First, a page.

Vitamin K2 and Brain Health

Foods highest in Vitamin K on a wooden board. Healthy eating. Top view

Are you a bit upset with yourself when you can’t find your car keys? Do you walk into a room and can’t remember why you went there? Do you find yourself having to make a list to remember things or else just assuming you won’t?  Can you remember the title of the movie you saw last weekend? Hmmm!

Well, join the human race.  Many folks start feeling their age with the loss of mental acuity.  There is pretty good evidence that the speed of our “microprocessor” slows as we age.  In our 20’s, it takes about 310 milliseconds for a sound wave to show a brain-evoked response. We hold onto that for 10-20 years and then lose about 10 milliseconds a decade. By age 60, we are at 350 milliseconds.  We are slowing down. Our brains take a while to remember. If we panic in that extra millisecond, we erase the possibility of remembering.

By the time we hit 390, we are demented. We call that Alzheimer’s. Our goal is to prevent aging-related decline. Ok, so what does Vitamin K have to do with it? Ferland, in his review, goes over all the basic science of K2. The dominant form of K in the brain is MK-4 or K2. We have known for almost 50 years that K2 is necessary and important for the production of sphingolipids which are critical signaling and structural components in the brain.  Your first clue about the role of K in the brain comes from the dire warnings for pregnant women not to take coumadin.  Coumadin blocks K1, and mothers on coumadin have a very high risk for brain damage to their babies if not outright death and miscarriage. Of note, the majority of damage happens when taken earliest in pregnancy.

So what about later in life with mild insufficiency? Ferland’s review details a variety of studies that are beginning to put together a compelling picture. From basic physiology where there is extensive research now detailing the role of K2 in promoting important brain proteins like Gas6 that plays a major role in cell survival, chemotaxis, mitogenesis, and cell growth of neurons and glial cells. There is also emerging bench research in rats that are fed high, medium, and low levels of K2 while young and maturing.  The rats with high K2 intake end up performing markedly better on maze testing.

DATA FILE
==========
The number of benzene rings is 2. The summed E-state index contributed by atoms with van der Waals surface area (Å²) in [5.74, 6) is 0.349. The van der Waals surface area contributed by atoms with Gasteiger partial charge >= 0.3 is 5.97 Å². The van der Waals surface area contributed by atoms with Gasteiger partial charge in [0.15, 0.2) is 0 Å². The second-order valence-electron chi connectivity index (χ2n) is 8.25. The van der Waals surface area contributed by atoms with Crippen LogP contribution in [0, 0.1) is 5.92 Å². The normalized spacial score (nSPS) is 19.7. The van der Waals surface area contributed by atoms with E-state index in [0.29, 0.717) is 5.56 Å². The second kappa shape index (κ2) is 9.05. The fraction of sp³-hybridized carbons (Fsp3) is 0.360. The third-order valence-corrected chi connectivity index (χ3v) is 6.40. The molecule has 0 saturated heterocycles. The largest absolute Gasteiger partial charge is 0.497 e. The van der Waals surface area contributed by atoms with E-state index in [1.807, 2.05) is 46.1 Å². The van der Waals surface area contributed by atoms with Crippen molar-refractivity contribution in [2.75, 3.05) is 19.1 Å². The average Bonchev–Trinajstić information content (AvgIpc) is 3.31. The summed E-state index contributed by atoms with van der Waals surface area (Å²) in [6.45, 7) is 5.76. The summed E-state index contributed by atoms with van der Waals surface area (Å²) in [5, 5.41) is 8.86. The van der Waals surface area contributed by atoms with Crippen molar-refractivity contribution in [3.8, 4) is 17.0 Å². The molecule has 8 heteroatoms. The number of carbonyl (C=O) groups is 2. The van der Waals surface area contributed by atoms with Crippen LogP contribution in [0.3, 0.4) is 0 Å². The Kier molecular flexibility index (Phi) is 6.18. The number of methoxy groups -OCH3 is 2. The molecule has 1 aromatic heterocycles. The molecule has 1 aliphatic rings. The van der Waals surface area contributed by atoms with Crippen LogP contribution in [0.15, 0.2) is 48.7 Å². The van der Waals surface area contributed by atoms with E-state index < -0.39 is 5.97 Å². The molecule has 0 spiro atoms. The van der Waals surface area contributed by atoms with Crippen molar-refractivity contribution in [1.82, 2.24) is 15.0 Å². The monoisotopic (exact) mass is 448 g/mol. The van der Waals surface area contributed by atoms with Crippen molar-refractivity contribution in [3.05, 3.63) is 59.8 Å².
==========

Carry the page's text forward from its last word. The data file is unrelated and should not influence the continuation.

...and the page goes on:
Alzheimer’s patients can be measured for their K2 status and be found to have markedly lower K2 in their blood and a diet of fewer green vegetables compared to controls. Measurement of uncarboxylated vitamin K-dependent proteins also correlates strongly with performance on the Mini-Mental Status exam.

Which comes first?  We won’t know until we have much more research, which will take 10-20 years, to be followed by 10 years of national conventional haggling and guideline development.  For those of you with 20 years to spare, you can wait.

WWW.What Will Work For Me? This is deadly serious. We have a nutrient we have neglected to research.  To our peril! Low K2 is correlated with our brains turning to mush. Much of that comes from eating fewer green vegetables. I’m working on the vegetables. But there is no downside to taking some K2. It is not in any way toxic that we know. And I can’t find my car keys.  Every day, at least 45 mcg of MK-4, and probably more. (And if you are on coumadin, only with the care and supervision of a knowledgeable doctor).

Pop Quiz

1. As we age, the speed of our brain’s ability to process information slowly or speeds up? Answer: Slows. By about 10 milliseconds a decade.

2. When you block vitamin K1 production with coumadin in pregnant women, their fetuses have dramatic toxic effects demonstrated on their brains. T or F Answer: True

3. Rats fed no K2 over their lifetime do better or worse than rats fed adequate amounts. Answer: Dramatically different performance in maze testing experiments. More K2, better memory in rats.

4. Frail elderly with cognitive decline have lower K2 in their blood than those with no cognitive decline. T or F Answer: True.

5. We will have guidelines soon to guide us in our decisions. T or F Answer: Don’t hold your breath. The innovation process in medicine takes 14 years.

The column is written by Dr. John E Whitcomb, Brookfield Longevity, Brookfield, WI